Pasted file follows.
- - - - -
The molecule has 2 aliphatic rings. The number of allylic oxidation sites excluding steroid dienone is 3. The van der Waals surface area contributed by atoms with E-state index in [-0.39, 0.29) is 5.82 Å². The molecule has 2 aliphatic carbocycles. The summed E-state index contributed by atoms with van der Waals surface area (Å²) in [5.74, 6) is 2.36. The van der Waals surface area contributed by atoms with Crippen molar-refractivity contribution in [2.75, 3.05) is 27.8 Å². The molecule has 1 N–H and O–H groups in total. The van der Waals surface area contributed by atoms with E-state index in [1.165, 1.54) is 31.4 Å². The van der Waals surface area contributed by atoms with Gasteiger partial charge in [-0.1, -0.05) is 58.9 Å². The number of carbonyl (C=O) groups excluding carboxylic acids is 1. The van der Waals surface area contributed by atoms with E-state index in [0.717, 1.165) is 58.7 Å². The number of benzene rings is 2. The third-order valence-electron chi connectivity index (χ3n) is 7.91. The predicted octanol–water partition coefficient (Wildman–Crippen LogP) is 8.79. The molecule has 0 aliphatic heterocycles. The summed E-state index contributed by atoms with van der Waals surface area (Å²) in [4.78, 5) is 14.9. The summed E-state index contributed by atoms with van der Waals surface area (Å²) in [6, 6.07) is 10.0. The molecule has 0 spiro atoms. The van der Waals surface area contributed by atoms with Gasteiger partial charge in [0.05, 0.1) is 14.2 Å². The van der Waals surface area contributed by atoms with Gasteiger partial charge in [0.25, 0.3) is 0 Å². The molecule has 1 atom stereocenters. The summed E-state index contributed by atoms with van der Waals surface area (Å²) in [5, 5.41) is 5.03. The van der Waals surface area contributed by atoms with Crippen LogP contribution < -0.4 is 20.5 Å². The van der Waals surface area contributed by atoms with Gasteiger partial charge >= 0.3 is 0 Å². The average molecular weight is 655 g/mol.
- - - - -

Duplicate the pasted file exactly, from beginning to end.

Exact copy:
The molecule has 2 aliphatic rings. The number of allylic oxidation sites excluding steroid dienone is 3. The van der Waals surface area contributed by atoms with E-state index in [-0.39, 0.29) is 5.82 Å². The molecule has 2 aliphatic carbocycles. The summed E-state index contributed by atoms with van der Waals surface area (Å²) in [5.74, 6) is 2.36. The van der Waals surface area contributed by atoms with Crippen molar-refractivity contribution in [2.75, 3.05) is 27.8 Å². The molecule has 1 N–H and O–H groups in total. The van der Waals surface area contributed by atoms with E-state index in [1.165, 1.54) is 31.4 Å². The van der Waals surface area contributed by atoms with Gasteiger partial charge in [-0.1, -0.05) is 58.9 Å². The number of carbonyl (C=O) groups excluding carboxylic acids is 1. The van der Waals surface area contributed by atoms with E-state index in [0.717, 1.165) is 58.7 Å². The number of benzene rings is 2. The third-order valence-electron chi connectivity index (χ3n) is 7.91. The predicted octanol–water partition coefficient (Wildman–Crippen LogP) is 8.79. The molecule has 0 aliphatic heterocycles. The summed E-state index contributed by atoms with van der Waals surface area (Å²) in [4.78, 5) is 14.9. The summed E-state index contributed by atoms with van der Waals surface area (Å²) in [6, 6.07) is 10.0. The molecule has 0 spiro atoms. The van der Waals surface area contributed by atoms with Gasteiger partial charge in [0.05, 0.1) is 14.2 Å². The van der Waals surface area contributed by atoms with Gasteiger partial charge in [0.25, 0.3) is 0 Å². The molecule has 1 atom stereocenters. The summed E-state index contributed by atoms with van der Waals surface area (Å²) in [5, 5.41) is 5.03. The van der Waals surface area contributed by atoms with Crippen LogP contribution < -0.4 is 20.5 Å². The van der Waals surface area contributed by atoms with Gasteiger partial charge >= 0.3 is 0 Å². The average molecular weight is 655 g/mol.